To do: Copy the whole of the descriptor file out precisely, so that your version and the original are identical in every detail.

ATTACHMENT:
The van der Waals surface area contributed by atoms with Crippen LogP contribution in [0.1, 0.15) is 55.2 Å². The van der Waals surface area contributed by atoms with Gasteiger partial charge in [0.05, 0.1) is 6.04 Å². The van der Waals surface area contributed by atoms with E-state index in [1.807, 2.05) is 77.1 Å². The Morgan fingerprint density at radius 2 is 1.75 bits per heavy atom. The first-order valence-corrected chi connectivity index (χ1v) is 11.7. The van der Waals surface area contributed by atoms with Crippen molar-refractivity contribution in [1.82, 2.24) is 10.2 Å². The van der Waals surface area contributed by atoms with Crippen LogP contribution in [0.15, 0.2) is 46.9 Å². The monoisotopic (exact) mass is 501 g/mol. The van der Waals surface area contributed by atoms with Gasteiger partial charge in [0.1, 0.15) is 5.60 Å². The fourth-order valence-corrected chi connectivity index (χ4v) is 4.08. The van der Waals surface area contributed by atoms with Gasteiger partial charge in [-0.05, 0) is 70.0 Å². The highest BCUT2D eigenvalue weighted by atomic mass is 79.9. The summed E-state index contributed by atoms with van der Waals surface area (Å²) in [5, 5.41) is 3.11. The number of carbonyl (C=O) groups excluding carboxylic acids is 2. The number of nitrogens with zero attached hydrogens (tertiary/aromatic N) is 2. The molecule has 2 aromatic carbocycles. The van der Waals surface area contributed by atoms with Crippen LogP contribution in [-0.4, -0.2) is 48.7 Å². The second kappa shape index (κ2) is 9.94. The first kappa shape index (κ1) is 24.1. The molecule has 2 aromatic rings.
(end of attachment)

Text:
The van der Waals surface area contributed by atoms with Crippen LogP contribution in [0.1, 0.15) is 55.2 Å². The van der Waals surface area contributed by atoms with Gasteiger partial charge in [0.05, 0.1) is 6.04 Å². The van der Waals surface area contributed by atoms with E-state index in [1.807, 2.05) is 77.1 Å². The Morgan fingerprint density at radius 2 is 1.75 bits per heavy atom. The first-order valence-corrected chi connectivity index (χ1v) is 11.7. The van der Waals surface area contributed by atoms with Crippen molar-refractivity contribution in [1.82, 2.24) is 10.2 Å². The van der Waals surface area contributed by atoms with Crippen LogP contribution in [0.15, 0.2) is 46.9 Å². The monoisotopic (exact) mass is 501 g/mol. The van der Waals surface area contributed by atoms with Gasteiger partial charge in [0.1, 0.15) is 5.60 Å². The fourth-order valence-corrected chi connectivity index (χ4v) is 4.08. The van der Waals surface area contributed by atoms with Gasteiger partial charge in [-0.05, 0) is 70.0 Å². The highest BCUT2D eigenvalue weighted by atomic mass is 79.9. The summed E-state index contributed by atoms with van der Waals surface area (Å²) in [5, 5.41) is 3.11. The number of carbonyl (C=O) groups excluding carboxylic acids is 2. The number of nitrogens with zero attached hydrogens (tertiary/aromatic N) is 2. The molecule has 2 aromatic carbocycles. The van der Waals surface area contributed by atoms with Crippen LogP contribution in [-0.4, -0.2) is 48.7 Å². The second kappa shape index (κ2) is 9.94. The first kappa shape index (κ1) is 24.1. The molecule has 2 aromatic rings.